Abe clearly believes he needs to act fast if he is to survive this crisis and avoid falling victim to the factional politics that are so often the cause of leadership upheavals. He doesn’t have to hold an election for another two years so in calling this vote, he is aiming to maximise his remaining popularity, bolster support for Abenomics and prevent a political ousting.

Japanese prime ministers are not renowned for their staying power. Factional politics feature prominently in the day-to-day running of the country and internal jostling is intensified in periods of coalition government. Abe leads a coalition government made up of his Liberal Democratic Party and its partner party, the Komeito – so he has experienced this jostling for some time.

He and his party are likely to win a majority in this December election though. The LDP currently occupies 294 out of the 480 seats of the Lower House and starts the campaign in a strong position.

The key for Abe is to ensure that the LDP’s majority is large enough to give him room for manoeuvre. The Komeito currently only holds 31 seats, while the opposition Democratic Party of Japan has 54 seats. Abe needs to urgently reduce the political tensions around him if he is to succeed in his economic reform agenda.

The prime minister is a man with a mission. He is strongly committed to consolidating his economic reforms, based around quantitative easing, fiscal stimulus and structural reform. A newly secured mandate from the electorate would give him the space to pursue his plans.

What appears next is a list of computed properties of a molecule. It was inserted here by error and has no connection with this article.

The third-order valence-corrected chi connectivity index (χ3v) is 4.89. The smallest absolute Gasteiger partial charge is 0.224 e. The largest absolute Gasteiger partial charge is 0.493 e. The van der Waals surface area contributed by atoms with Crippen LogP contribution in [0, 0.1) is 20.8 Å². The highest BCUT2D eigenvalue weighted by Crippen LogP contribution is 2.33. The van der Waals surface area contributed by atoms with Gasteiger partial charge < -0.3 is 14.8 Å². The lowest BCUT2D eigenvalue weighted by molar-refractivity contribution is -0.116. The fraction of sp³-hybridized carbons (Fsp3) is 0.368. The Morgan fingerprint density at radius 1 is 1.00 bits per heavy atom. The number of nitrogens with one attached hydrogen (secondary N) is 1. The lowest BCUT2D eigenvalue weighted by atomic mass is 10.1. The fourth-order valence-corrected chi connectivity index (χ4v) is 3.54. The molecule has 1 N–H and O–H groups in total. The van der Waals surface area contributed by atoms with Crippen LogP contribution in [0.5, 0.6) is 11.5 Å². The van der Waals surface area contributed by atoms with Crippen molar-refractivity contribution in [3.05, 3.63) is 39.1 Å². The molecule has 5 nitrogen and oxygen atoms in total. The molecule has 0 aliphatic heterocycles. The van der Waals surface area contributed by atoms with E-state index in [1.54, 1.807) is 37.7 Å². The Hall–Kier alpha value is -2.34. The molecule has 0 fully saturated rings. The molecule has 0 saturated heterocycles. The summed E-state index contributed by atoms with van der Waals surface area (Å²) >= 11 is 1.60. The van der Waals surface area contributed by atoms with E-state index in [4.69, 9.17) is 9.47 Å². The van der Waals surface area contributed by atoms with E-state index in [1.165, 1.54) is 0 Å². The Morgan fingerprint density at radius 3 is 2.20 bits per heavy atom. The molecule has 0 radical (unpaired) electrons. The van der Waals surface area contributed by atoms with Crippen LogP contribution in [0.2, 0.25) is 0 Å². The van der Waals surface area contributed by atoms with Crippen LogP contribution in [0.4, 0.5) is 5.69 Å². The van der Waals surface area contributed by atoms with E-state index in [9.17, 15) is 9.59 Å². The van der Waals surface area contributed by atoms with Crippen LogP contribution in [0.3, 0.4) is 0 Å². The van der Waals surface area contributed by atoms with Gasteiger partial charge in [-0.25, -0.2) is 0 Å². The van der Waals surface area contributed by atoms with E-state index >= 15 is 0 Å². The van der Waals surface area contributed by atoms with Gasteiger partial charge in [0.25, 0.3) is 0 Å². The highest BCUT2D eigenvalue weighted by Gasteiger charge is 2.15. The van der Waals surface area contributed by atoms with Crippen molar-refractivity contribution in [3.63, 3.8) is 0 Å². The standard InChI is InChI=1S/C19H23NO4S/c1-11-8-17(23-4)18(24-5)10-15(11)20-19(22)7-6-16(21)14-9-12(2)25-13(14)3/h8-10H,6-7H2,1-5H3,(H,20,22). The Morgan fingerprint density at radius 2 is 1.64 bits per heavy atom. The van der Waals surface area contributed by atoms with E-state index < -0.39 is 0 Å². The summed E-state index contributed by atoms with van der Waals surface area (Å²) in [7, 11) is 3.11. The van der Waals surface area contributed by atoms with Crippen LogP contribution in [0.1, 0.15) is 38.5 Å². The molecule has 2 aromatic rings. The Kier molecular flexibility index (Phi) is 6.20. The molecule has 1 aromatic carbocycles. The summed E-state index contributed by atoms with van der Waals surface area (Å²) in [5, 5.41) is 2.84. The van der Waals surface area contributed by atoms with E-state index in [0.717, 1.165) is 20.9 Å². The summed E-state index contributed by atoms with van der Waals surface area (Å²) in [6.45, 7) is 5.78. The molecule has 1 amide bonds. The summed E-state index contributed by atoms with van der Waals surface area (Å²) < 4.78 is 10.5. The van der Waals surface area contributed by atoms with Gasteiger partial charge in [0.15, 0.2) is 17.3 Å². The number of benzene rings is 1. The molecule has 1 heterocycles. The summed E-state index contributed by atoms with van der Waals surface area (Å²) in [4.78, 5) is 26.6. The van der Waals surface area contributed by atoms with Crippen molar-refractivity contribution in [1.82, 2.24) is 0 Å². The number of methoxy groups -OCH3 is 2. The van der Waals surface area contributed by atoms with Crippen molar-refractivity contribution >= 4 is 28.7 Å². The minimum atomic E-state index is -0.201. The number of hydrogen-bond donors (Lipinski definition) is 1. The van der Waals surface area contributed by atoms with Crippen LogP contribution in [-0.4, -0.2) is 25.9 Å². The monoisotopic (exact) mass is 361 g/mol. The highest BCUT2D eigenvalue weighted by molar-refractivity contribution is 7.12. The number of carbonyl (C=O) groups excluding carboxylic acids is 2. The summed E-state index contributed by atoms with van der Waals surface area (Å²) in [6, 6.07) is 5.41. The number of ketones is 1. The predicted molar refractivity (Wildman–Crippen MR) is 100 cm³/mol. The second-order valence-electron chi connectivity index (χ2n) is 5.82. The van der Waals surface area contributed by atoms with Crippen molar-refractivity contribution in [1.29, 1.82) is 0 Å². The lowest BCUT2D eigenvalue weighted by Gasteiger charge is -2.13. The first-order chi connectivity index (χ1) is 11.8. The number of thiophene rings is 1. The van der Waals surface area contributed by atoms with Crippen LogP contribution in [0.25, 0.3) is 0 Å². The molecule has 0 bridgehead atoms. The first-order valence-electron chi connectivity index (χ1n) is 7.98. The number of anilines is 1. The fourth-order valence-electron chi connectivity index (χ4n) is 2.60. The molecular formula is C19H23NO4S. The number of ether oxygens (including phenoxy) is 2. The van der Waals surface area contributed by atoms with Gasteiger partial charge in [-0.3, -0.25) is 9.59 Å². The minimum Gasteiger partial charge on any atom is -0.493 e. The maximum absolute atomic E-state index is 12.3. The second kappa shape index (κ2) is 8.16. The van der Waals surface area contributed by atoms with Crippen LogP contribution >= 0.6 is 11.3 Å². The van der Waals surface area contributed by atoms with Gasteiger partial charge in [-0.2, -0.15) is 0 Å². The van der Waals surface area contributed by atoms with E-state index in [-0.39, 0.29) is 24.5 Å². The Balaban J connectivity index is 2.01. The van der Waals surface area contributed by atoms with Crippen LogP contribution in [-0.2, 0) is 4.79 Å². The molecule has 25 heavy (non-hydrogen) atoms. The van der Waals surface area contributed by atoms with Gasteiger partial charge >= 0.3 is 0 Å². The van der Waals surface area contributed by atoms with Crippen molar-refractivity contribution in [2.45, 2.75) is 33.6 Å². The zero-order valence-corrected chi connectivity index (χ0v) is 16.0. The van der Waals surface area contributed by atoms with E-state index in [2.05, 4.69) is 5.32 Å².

He has other goals aside from Abenomics. The disaster at Fukushima led to the closure of Japan’s nuclear reactors, and Abe is striving to have them restarted, in order to reduce the high costs of energy to Japanese consumers. Since the 2011 disaster, electricity prices have increased by dramatically and Japan remains vulnerable to external energy providers.

On the political front, Abe is keen to overturn a half century of a particularly Japanese form of pacifism. He wants to enable the country’s well-equipped Self Defense Forces to become an internationally accepted army, navy and air force. Instead of existing to defend Japan, the force would be deployable elsewhere too.

This is linked to Japan’s sense of insecurity in the region, particularly when it comes to the rise of China. Bolstering the military reconfirms Japan’s ongoing commitment to its security treaty with the United States.

Abe also wants to sign the US-led Trans-Pacific Partnership, which would establish a free trade agreement among the states around the Pacific Ocean. Japanese farmers, who have always represented a powerful political lobby in Japan, estimate that up to 90% of Japanese agriculture could be severely affected by the TPP, and Abe will have his work cut out to convince them of its value.

Without a resounding mandate for the next two years, Abe will struggle to meet these goals. He stands out as a bold leader and the electorate has supported his ambitions so far. But while he is not necessarily risking his position with the snap election, he is gambling on his ability to push through the big changes he has been seeking since the start of his premiership.

Julie